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Bring the wonder of old survey maps in three dimensions



Reinhard produced the maps to better capture the geography of a region, while telling a story about the forces that created it. He tended to select regions with a personal connection or those that aroused his curiosity. "I come from Indiana, which always felt so flat and boring," he said Colossal . "When I started to compile the elevation data for the state, the country's history cropped up and the glaciers that retreated through the northern half of the state after the last ice age scratched and shaped the land in spectacular fashion."

Many Students strive to decode geology and geography maps. For Reinhard, the project was a way to better understand the forces that shaped American landscapes. "As a visual person, I was most fascinated by the ability to visually use data and create images that helped me get insights into locations," he said. "I felt empowered to collect and process the vast amounts of freely available information and create beautiful images."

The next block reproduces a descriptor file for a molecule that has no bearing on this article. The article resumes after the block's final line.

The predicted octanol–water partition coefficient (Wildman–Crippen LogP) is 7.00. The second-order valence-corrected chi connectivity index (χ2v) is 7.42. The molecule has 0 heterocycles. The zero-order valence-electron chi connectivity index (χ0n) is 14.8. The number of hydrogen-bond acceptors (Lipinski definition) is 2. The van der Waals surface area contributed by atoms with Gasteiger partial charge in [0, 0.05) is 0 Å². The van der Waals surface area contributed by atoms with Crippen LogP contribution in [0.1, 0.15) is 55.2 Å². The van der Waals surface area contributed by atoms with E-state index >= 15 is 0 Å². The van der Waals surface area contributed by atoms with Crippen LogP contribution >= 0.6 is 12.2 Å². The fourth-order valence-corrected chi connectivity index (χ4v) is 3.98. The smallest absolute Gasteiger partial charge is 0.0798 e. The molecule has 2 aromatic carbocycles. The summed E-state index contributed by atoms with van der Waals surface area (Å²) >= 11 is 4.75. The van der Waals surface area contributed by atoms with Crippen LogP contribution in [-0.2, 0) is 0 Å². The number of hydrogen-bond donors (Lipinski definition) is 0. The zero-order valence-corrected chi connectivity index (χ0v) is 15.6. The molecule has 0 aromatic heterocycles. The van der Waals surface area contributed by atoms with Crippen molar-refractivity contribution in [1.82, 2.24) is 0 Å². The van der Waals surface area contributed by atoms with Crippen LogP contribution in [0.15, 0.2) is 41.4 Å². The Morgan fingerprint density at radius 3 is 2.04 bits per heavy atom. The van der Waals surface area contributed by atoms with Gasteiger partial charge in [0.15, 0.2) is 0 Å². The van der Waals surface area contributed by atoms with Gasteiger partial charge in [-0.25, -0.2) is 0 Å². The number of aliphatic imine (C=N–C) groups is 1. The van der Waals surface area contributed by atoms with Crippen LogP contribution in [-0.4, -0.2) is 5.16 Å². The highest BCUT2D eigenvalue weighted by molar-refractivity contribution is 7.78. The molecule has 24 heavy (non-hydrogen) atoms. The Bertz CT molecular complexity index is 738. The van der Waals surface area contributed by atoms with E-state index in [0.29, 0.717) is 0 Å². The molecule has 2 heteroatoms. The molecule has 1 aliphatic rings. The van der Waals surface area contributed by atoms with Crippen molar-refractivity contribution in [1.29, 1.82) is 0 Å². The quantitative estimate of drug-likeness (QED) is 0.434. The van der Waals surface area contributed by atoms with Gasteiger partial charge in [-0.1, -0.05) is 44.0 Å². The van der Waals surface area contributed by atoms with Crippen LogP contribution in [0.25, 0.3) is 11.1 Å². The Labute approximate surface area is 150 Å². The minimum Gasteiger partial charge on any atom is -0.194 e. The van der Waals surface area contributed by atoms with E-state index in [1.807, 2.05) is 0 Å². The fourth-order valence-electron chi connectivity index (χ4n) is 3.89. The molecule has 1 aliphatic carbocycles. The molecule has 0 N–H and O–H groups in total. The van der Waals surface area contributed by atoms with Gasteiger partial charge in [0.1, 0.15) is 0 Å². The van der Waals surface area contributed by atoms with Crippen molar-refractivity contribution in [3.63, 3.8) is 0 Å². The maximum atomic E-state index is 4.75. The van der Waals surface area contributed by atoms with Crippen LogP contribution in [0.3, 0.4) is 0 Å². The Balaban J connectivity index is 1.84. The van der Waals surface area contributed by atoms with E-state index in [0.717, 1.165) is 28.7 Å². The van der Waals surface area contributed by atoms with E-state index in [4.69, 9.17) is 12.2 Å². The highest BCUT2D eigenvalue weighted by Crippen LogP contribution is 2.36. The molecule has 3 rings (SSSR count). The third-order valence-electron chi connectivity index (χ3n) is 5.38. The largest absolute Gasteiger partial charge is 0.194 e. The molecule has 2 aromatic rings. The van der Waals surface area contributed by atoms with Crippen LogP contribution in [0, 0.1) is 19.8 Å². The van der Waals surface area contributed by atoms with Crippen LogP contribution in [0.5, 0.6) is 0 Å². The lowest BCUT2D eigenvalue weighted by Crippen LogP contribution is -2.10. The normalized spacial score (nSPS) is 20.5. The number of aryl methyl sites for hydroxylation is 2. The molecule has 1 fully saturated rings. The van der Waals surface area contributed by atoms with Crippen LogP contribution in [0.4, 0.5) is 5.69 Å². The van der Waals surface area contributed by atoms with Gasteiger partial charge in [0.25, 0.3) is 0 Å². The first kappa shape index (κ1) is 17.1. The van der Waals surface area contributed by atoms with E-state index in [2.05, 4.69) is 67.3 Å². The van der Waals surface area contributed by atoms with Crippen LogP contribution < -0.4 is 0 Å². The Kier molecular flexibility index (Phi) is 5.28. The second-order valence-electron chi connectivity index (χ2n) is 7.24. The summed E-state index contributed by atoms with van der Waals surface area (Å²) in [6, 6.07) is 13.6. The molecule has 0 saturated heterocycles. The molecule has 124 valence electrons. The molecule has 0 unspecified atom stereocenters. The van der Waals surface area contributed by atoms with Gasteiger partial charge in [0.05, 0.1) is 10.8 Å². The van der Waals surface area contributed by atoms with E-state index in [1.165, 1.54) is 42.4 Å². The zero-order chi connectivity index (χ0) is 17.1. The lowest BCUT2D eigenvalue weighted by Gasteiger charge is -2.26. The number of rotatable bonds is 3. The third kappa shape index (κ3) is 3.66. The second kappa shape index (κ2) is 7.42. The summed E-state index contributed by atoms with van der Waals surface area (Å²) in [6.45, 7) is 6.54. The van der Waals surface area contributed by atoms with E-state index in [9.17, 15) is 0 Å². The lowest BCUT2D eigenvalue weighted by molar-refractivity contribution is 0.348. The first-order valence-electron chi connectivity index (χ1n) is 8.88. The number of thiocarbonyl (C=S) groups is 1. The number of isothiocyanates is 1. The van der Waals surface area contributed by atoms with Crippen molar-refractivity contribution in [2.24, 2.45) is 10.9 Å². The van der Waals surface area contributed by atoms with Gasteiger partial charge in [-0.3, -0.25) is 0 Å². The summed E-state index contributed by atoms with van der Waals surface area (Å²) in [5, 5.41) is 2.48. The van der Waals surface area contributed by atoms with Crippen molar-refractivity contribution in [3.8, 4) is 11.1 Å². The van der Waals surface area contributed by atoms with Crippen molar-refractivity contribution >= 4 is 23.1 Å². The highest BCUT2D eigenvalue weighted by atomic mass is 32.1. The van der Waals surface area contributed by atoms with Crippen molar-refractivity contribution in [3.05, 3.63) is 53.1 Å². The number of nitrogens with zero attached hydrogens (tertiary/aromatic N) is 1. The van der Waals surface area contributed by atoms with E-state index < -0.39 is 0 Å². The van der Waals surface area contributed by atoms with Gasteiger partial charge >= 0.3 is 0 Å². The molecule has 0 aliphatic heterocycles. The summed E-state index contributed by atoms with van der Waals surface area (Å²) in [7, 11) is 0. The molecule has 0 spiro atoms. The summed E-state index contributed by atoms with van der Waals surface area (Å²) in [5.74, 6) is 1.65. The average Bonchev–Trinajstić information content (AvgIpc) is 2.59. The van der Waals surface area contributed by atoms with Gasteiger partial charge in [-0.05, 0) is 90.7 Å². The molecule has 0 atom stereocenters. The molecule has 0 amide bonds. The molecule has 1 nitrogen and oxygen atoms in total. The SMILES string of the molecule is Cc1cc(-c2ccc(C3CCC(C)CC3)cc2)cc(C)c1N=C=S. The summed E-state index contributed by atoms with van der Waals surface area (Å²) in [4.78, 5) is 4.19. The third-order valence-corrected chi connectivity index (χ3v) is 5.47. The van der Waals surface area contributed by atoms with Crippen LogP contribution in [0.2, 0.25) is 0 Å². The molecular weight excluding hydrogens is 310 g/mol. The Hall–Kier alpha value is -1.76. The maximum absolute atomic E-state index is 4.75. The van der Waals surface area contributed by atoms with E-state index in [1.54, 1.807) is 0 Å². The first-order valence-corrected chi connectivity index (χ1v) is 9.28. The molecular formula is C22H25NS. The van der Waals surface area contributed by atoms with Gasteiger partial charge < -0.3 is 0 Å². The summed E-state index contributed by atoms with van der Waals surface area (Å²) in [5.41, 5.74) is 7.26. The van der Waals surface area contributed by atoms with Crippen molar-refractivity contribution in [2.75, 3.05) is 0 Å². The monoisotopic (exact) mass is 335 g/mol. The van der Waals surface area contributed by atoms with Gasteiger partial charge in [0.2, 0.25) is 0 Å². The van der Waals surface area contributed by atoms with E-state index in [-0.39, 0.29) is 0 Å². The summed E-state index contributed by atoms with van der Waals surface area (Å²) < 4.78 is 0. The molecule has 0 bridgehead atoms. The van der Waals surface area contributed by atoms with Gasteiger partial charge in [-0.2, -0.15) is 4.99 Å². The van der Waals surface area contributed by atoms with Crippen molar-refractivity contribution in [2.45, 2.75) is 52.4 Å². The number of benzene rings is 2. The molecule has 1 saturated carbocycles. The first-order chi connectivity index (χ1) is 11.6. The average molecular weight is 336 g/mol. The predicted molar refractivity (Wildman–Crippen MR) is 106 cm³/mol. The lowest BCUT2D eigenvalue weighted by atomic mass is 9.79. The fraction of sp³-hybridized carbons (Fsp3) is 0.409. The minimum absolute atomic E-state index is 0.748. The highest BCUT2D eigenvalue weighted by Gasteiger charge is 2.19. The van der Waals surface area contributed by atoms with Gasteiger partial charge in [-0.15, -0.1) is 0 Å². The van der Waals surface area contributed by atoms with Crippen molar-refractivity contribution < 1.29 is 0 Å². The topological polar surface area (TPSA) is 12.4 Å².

The US Geological Survey created maps from the 1

9th century, not only to support industry, but also as a tool for tourists and students. As such, it sought to make it as accessible as possible through the use of color and other touches.

Reinhard has taken this idea to his logical next step by incorporating real 3D, through which mountains and other objects cast shadows and can contribute to realism and make them more appealing. Particularly fascinating is his 3D map of the Yellowstone Park, which is based on a preliminary geological survey of 1878 (top left). On his website, you can buy high-quality prints of his chromogenic prints that use traditional color photography.


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